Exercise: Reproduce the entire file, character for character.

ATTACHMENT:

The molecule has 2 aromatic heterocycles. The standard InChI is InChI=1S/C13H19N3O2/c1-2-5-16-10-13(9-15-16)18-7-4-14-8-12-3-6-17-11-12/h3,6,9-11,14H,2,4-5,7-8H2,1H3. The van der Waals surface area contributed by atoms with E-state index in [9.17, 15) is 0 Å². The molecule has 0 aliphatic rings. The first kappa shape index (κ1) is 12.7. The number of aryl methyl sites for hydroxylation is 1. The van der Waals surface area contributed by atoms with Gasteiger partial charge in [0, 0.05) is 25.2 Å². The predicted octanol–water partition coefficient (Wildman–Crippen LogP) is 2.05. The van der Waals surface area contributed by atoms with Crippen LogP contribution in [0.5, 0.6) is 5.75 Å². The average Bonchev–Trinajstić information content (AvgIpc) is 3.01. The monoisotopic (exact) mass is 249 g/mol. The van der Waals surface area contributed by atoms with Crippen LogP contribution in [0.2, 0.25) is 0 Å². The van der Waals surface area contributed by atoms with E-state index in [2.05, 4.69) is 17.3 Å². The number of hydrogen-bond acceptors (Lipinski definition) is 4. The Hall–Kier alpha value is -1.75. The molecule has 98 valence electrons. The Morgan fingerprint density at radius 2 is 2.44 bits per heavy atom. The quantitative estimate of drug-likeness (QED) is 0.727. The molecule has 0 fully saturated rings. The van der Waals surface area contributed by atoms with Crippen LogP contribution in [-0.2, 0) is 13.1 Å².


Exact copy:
The molecule has 2 aromatic heterocycles. The standard InChI is InChI=1S/C13H19N3O2/c1-2-5-16-10-13(9-15-16)18-7-4-14-8-12-3-6-17-11-12/h3,6,9-11,14H,2,4-5,7-8H2,1H3. The van der Waals surface area contributed by atoms with E-state index in [9.17, 15) is 0 Å². The molecule has 0 aliphatic rings. The first kappa shape index (κ1) is 12.7. The number of aryl methyl sites for hydroxylation is 1. The van der Waals surface area contributed by atoms with Gasteiger partial charge in [0, 0.05) is 25.2 Å². The predicted octanol–water partition coefficient (Wildman–Crippen LogP) is 2.05. The van der Waals surface area contributed by atoms with Crippen LogP contribution in [0.5, 0.6) is 5.75 Å². The average Bonchev–Trinajstić information content (AvgIpc) is 3.01. The monoisotopic (exact) mass is 249 g/mol. The van der Waals surface area contributed by atoms with Crippen LogP contribution in [0.2, 0.25) is 0 Å². The van der Waals surface area contributed by atoms with E-state index in [2.05, 4.69) is 17.3 Å². The number of hydrogen-bond acceptors (Lipinski definition) is 4. The Hall–Kier alpha value is -1.75. The molecule has 98 valence electrons. The Morgan fingerprint density at radius 2 is 2.44 bits per heavy atom. The quantitative estimate of drug-likeness (QED) is 0.727. The molecule has 0 fully saturated rings. The van der Waals surface area contributed by atoms with Crippen LogP contribution in [-0.2, 0) is 13.1 Å².